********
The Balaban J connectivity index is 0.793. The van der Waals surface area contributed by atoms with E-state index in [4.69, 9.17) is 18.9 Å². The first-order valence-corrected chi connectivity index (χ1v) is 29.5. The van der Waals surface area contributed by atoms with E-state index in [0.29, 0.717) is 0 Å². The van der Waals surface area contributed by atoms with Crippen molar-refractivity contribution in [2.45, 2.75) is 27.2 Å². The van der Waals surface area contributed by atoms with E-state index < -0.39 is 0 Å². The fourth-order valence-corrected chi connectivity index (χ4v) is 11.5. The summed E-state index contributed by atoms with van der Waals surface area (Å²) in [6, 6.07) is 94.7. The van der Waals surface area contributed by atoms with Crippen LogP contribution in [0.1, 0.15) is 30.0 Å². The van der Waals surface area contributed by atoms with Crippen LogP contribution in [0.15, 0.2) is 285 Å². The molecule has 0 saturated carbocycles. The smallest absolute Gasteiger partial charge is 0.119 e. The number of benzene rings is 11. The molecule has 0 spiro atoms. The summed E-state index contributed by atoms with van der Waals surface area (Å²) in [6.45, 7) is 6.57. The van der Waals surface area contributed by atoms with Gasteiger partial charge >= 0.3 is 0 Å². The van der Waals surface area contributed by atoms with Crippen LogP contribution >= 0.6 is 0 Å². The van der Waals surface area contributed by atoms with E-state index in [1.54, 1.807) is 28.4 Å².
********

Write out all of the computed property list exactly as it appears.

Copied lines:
The Balaban J connectivity index is 0.793. The van der Waals surface area contributed by atoms with E-state index in [4.69, 9.17) is 18.9 Å². The first-order valence-corrected chi connectivity index (χ1v) is 29.5. The van der Waals surface area contributed by atoms with E-state index in [0.29, 0.717) is 0 Å². The van der Waals surface area contributed by atoms with Crippen molar-refractivity contribution in [2.45, 2.75) is 27.2 Å². The van der Waals surface area contributed by atoms with E-state index < -0.39 is 0 Å². The fourth-order valence-corrected chi connectivity index (χ4v) is 11.5. The summed E-state index contributed by atoms with van der Waals surface area (Å²) in [6, 6.07) is 94.7. The van der Waals surface area contributed by atoms with Crippen LogP contribution in [0.1, 0.15) is 30.0 Å². The van der Waals surface area contributed by atoms with Crippen LogP contribution in [0.15, 0.2) is 285 Å². The molecule has 0 saturated carbocycles. The smallest absolute Gasteiger partial charge is 0.119 e. The number of benzene rings is 11. The molecule has 0 spiro atoms. The summed E-state index contributed by atoms with van der Waals surface area (Å²) in [6.45, 7) is 6.57. The van der Waals surface area contributed by atoms with Gasteiger partial charge >= 0.3 is 0 Å². The van der Waals surface area contributed by atoms with Crippen LogP contribution >= 0.6 is 0 Å². The van der Waals surface area contributed by atoms with E-state index in [1.54, 1.807) is 28.4 Å².